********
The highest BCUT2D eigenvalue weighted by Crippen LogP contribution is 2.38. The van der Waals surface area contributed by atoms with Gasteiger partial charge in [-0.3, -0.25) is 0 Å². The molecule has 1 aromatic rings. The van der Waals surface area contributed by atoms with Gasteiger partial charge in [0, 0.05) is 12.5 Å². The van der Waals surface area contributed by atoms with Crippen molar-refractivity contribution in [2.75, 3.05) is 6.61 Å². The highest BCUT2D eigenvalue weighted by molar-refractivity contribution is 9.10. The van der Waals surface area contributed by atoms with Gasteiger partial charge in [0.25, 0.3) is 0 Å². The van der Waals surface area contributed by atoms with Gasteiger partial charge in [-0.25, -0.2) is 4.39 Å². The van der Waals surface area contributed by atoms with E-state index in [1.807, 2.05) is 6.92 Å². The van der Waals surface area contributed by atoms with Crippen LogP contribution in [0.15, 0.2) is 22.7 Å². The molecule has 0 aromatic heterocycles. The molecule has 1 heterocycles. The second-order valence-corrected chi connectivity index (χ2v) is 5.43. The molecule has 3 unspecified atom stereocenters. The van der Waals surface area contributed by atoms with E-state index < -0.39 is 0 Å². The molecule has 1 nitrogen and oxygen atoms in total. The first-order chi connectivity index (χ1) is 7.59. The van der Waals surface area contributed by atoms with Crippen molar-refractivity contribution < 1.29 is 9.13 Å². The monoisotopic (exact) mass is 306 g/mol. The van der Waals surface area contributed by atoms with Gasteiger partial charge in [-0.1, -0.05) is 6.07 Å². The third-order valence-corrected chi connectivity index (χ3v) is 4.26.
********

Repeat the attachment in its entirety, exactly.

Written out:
The highest BCUT2D eigenvalue weighted by Crippen LogP contribution is 2.38. The van der Waals surface area contributed by atoms with Gasteiger partial charge in [-0.3, -0.25) is 0 Å². The molecule has 1 aromatic rings. The van der Waals surface area contributed by atoms with Gasteiger partial charge in [0, 0.05) is 12.5 Å². The van der Waals surface area contributed by atoms with Crippen molar-refractivity contribution in [2.75, 3.05) is 6.61 Å². The highest BCUT2D eigenvalue weighted by molar-refractivity contribution is 9.10. The van der Waals surface area contributed by atoms with Gasteiger partial charge in [0.25, 0.3) is 0 Å². The van der Waals surface area contributed by atoms with Gasteiger partial charge in [-0.25, -0.2) is 4.39 Å². The van der Waals surface area contributed by atoms with E-state index in [1.807, 2.05) is 6.92 Å². The van der Waals surface area contributed by atoms with Crippen LogP contribution in [0.15, 0.2) is 22.7 Å². The molecule has 0 aromatic heterocycles. The molecule has 1 heterocycles. The second-order valence-corrected chi connectivity index (χ2v) is 5.43. The molecule has 3 unspecified atom stereocenters. The van der Waals surface area contributed by atoms with E-state index < -0.39 is 0 Å². The molecule has 1 nitrogen and oxygen atoms in total. The first-order chi connectivity index (χ1) is 7.59. The van der Waals surface area contributed by atoms with Crippen molar-refractivity contribution < 1.29 is 9.13 Å². The monoisotopic (exact) mass is 306 g/mol. The van der Waals surface area contributed by atoms with Gasteiger partial charge in [-0.1, -0.05) is 6.07 Å². The third-order valence-corrected chi connectivity index (χ3v) is 4.26.